Here’s a summary of the really big floods that have happened along the Mississippi since we began building homes near it. As a side note, the river levels mentioned below are not based on the actual depth of the river but on the historically low river levels observed in 1864. In most places, a river level of 0 does not mean no water is in the river, but rather it means a river level equal to the 1864 gauge at that spot.

The year of the greatest flood along the Upper Mississippi River, at least in terms of water volume, it had minimal economic impact because the number of people living along the river at that time was small. The winter of 1843-44 was bitterly cold with heavy snows. Unusually cold weather lingered into spring, then heavy rains arrived. By early May, the river had spread across the floodplain, stretching 2 ½ miles at St. Louis. By June 7, the river was back in its banks, but this proved to be a brief reprieve. The next day, the river began to rise again on the tails of more heavy rain and high water coming down the Missouri River. The river at St. Louis peaked again on June 27 at just over 41 feet, with an estimated flow of 1,000,000 to 1,300,000 cubic feet per second.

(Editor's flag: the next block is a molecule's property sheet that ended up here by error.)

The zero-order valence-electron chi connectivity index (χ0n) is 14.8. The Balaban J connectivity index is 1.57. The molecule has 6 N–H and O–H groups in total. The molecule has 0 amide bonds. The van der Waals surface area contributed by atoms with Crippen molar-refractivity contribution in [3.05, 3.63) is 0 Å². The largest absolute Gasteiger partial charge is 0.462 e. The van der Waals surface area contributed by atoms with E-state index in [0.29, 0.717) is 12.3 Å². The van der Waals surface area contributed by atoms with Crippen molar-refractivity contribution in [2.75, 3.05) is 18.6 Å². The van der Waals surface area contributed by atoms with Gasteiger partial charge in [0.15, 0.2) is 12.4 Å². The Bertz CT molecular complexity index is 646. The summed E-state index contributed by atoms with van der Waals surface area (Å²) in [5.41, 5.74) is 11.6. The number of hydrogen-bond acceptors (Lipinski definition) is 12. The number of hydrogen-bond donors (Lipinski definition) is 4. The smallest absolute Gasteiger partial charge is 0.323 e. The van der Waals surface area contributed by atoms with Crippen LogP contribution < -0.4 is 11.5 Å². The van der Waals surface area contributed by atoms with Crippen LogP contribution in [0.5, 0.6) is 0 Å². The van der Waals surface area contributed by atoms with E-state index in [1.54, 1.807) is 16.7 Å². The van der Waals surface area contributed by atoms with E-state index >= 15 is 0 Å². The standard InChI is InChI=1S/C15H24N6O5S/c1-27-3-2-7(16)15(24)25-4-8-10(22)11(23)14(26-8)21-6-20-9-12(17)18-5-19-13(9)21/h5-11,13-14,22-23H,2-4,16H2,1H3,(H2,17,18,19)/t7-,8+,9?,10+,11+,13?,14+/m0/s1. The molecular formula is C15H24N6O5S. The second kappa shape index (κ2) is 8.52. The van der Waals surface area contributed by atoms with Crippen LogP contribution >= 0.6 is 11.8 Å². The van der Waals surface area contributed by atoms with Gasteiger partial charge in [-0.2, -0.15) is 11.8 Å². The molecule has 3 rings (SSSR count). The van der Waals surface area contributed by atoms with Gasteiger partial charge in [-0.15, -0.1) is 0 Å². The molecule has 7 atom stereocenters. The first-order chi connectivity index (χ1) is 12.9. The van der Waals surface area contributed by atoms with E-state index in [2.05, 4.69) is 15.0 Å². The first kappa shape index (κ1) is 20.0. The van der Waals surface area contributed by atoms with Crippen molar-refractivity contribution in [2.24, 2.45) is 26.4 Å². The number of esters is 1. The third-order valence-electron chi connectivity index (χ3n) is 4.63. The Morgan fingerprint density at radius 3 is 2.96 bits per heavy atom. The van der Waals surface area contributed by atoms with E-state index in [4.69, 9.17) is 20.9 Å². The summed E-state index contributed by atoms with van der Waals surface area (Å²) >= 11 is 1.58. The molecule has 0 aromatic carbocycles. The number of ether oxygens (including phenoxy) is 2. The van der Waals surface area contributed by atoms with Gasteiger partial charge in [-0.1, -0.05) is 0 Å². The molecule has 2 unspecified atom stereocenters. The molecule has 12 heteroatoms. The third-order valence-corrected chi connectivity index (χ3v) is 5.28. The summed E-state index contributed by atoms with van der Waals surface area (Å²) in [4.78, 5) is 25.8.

Heavy rains early in the year brought high water along the Lower Mississippi from January to March. At New Orleans, the river was above flood stage for 91 days. Levees, most of them built by local and state governments, were breached in many places from Memphis south. Water spread nearly 20 feet wide in places, inundating homes and washing out rail lines. The attic (or roof) became the primary living space for folks in flooded areas. This flood triggered the first major effort from the federal government to coordinate and build levees along the Lower River.

Persistent heavy rain in the southern basin (from the Illinois River south) that began in the winter of 1926 pushed the Mississippi to record levels which peaked in April and May, creating one of the worst disasters in modern history. The Mississippi River overwhelmed levees, covering 27,000 square miles of the flat, wide flood plain. The river stretched up to 70 miles wide and was up to 30 feet deep. The flood waters displaced 900,000 people; hundreds died.

The flood led to a major change in policy for flood management. Previous to 1927, the US Army Corps of Engineers had pursued a flood control policy that relied heavily on levees at the expense of everything else. In 1928, Congress passed the Flood Control Act and the Corps was forced to use a more varied approach to flood control, including levees, floodways, outlet channels, channel stabilization, and tributary basins. This was quite possibly the largest flood control project in the world, at least at that time.

Just ten years after the big one, heavy rains in the Ohio River basin again pushed the Ohio and lower Mississippi Rivers to near-record levels. This time around unusually heavy rain in January raced off the frozen ground and into the rivers.

Watch footage of the high water at Cairo, Illinois, a city at the confluence of the two rivers, here